"Then, kind of suddenly, there was an argument out on the balcony," he said. "This argument was between three, maybe four individuals. It wasn't what I would call a fight, but it was definitely an argument."
Hyman says the argument went on for a couple of minutes, then he heard male voices say goodnight. He opened his door and saw three young men in the hall. Dayan said none of the men stayed behind in the room.
Hyman said he then heard one male voice talking and noises in the room. He also says he heard the sounds of furniture being moved on the balcony -- and then silence.
"There was a couple of minutes of total silence, and then we heard what I would have to describe as a horrific thud. The sound was so loud, it reverberated through our cabin. My first thought was that somebody had fallen out on the balcony," Hyman said.
That was around 4:30 a.m. Kofman's lawyers say their client and the other men were back in their own cabin, eating room service food, before turning in for the night.
More Trouble on the Ship
But where was Jennifer? According to Royal Caribbean, at 4:30 a.m., ship security found her passed out on in a corridor and took her back to her now-empty cabin to sleep it off.
Later that morning, security arrived at Kofman's door.
"My client is asleep at approximately 8:30 a.m. in the morning, there's a knock on his door, saying, 'Wake up, we have a missing person on a ship,'" Dayan said. "He thought that everybody was talking about Jennifer, because they were looking for her the night before."
After a brief investigation, the ship left port in Turkey. Kofman and other three men were still aboard, living it up. By the time the ship reached Italy, they were implicated in yet another terrible situation, this one involving a young woman.
"They're in a Jacuzzi with a young lady," Dayan told "Primetime."
Kofman and another man left the tub, Dayan said. "They go back to their room. They receive a phone call from the other young man who says, 'Look, Rusty, we need to borrow your camera. We want to video a sexual escapade.'"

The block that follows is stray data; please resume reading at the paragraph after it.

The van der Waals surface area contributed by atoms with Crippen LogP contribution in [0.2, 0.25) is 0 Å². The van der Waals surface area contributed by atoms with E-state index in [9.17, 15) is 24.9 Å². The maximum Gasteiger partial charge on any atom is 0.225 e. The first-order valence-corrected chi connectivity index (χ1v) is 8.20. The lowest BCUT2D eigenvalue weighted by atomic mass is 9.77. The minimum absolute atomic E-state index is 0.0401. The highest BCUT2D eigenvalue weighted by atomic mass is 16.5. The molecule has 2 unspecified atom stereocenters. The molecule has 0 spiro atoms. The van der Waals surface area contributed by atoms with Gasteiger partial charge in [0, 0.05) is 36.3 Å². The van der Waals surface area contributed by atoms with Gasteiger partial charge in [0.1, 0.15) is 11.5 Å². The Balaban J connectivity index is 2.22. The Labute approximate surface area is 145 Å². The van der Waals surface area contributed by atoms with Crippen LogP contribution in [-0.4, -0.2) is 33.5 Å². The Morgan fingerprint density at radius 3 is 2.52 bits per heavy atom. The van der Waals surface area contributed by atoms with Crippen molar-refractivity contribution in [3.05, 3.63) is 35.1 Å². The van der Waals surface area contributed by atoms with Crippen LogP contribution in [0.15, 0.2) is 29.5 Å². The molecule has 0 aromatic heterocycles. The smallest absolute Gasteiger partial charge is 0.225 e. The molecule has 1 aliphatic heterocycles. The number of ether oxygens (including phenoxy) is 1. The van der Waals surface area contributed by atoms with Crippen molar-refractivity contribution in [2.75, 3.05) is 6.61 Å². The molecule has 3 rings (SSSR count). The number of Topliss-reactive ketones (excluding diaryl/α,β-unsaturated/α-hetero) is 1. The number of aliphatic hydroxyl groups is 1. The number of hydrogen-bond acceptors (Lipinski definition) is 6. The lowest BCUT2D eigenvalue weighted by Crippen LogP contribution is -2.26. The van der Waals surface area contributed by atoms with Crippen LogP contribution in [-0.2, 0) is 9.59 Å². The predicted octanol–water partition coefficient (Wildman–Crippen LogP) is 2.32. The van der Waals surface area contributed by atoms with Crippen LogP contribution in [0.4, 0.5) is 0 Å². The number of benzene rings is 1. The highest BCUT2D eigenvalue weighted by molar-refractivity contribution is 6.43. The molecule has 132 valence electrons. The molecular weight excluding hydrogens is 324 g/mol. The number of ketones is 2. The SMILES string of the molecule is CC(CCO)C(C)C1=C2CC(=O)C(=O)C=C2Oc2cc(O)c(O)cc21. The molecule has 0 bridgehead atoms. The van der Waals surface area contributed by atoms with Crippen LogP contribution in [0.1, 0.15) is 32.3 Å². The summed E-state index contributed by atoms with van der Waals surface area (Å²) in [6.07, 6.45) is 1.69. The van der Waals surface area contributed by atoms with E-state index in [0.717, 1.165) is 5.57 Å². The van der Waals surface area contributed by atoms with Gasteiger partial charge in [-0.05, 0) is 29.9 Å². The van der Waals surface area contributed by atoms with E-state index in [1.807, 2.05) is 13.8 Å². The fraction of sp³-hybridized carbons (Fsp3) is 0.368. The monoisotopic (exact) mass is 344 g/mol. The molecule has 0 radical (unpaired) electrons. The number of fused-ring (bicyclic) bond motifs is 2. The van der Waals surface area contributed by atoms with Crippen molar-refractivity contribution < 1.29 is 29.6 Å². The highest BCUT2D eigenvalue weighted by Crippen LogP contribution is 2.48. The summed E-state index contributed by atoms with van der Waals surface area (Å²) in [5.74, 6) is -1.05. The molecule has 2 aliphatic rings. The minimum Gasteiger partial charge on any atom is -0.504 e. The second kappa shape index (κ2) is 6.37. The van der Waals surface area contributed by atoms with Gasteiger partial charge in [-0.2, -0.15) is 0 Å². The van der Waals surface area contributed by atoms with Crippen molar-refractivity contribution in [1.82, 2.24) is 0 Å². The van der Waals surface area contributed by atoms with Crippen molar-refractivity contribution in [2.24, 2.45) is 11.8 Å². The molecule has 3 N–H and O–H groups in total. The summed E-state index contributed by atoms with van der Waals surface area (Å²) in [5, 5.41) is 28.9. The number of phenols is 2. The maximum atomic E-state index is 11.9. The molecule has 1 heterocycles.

The young woman involved, however, remembered it differently, and she would accuse Kofman and two of his friends of rape. They all admit they had sex with her, but say it was consensual.
After that accusation, the cruise line booted Kofman, his friends and their families off of the ship. To date, no charges have been brought against Kofman or his friends for either the alleged rape or any role they may have played in George Smith's disappearance.
Family Wants Justice
Smith's relatives, though, say they will not rest until they find out what happened to him.
"We're going to continue until our dying day to make Royal Caribbean accountable and to make sure the perpetrators of the crime are brought to justice," said Bree Smith."They didn't preserve that crime scene, and now six months later there have been no arrests."
Royal Caribbean Capt. Bill Wright rejects the charge that the cruise line failed to preserve a possible crime scene.
"We contacted the authorities, we made the cabin available to them, the cabin was secured, as well as the stained area on the canopy by the captain, immediately," Wright said.
Wright also said the Turkish police came on board the ship and conducted a "full forensic investigation."
"They took blood samples, they took other evidence ... from the cabin, they dusted the entire cabin for fingerprints. All of that information has been turned over to the FBI," he said.
The Smith family is highly critical of the Turkish investigation.
"They were only there for three hours," said George Sr. "Three or four hours to do forensic work, they only took six statements from different people."
And according to his attorney, Kofman and one of his friends were only interviewed by Turkish police for about 10 minutes. Clete Hyman, who heard the commotion that night, says he was not interviewed at all.
Now, this case has taken a new turn. This week, Jennifer Hagel Smith's family hired medical examiner Henry Lee, who testified in the O.J. Simpson case.
Lee recently returned to the scene of George's disappearance -- combing the cabin, the balcony and the metal overhang for clues.
According to Lee, "We did find some evidence. ... But I cannot tell you what I found."
It has now been seven months since George Smith disappeared and his family still has more questions than answers. But for all the confusion and pain this tragedy has caused, the family's desire is simple: justice.
"Bring the perpetrators to trial and have them convicted and go to jail," said Bree Smith.